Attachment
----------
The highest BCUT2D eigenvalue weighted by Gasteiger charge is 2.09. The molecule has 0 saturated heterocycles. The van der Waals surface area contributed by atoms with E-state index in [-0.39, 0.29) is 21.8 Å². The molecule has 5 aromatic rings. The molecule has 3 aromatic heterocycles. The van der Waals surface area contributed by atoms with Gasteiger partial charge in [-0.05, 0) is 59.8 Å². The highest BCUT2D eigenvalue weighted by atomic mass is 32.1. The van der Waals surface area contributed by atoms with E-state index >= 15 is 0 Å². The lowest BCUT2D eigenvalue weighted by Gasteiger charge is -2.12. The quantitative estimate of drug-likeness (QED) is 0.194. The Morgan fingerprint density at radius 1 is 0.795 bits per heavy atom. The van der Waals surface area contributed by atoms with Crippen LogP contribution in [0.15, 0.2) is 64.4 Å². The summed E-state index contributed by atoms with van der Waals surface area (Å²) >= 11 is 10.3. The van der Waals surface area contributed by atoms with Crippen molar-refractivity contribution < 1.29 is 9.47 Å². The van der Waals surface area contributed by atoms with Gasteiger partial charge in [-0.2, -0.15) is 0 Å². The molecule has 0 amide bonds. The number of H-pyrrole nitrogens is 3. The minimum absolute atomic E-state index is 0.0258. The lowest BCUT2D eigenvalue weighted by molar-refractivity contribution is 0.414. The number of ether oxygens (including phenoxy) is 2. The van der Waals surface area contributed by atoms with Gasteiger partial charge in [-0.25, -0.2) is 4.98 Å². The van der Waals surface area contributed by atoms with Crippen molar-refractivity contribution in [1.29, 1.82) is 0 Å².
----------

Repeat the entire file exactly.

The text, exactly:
The highest BCUT2D eigenvalue weighted by Gasteiger charge is 2.09. The molecule has 0 saturated heterocycles. The van der Waals surface area contributed by atoms with E-state index in [-0.39, 0.29) is 21.8 Å². The molecule has 5 aromatic rings. The molecule has 3 aromatic heterocycles. The van der Waals surface area contributed by atoms with Gasteiger partial charge in [-0.05, 0) is 59.8 Å². The highest BCUT2D eigenvalue weighted by atomic mass is 32.1. The van der Waals surface area contributed by atoms with E-state index >= 15 is 0 Å². The lowest BCUT2D eigenvalue weighted by Gasteiger charge is -2.12. The quantitative estimate of drug-likeness (QED) is 0.194. The Morgan fingerprint density at radius 1 is 0.795 bits per heavy atom. The van der Waals surface area contributed by atoms with Crippen LogP contribution in [0.15, 0.2) is 64.4 Å². The summed E-state index contributed by atoms with van der Waals surface area (Å²) >= 11 is 10.3. The van der Waals surface area contributed by atoms with Crippen molar-refractivity contribution < 1.29 is 9.47 Å². The van der Waals surface area contributed by atoms with Gasteiger partial charge in [-0.2, -0.15) is 0 Å². The molecule has 0 amide bonds. The number of H-pyrrole nitrogens is 3. The minimum absolute atomic E-state index is 0.0258. The lowest BCUT2D eigenvalue weighted by molar-refractivity contribution is 0.414. The number of ether oxygens (including phenoxy) is 2. The van der Waals surface area contributed by atoms with Gasteiger partial charge in [-0.25, -0.2) is 4.98 Å². The van der Waals surface area contributed by atoms with Crippen molar-refractivity contribution in [1.29, 1.82) is 0 Å².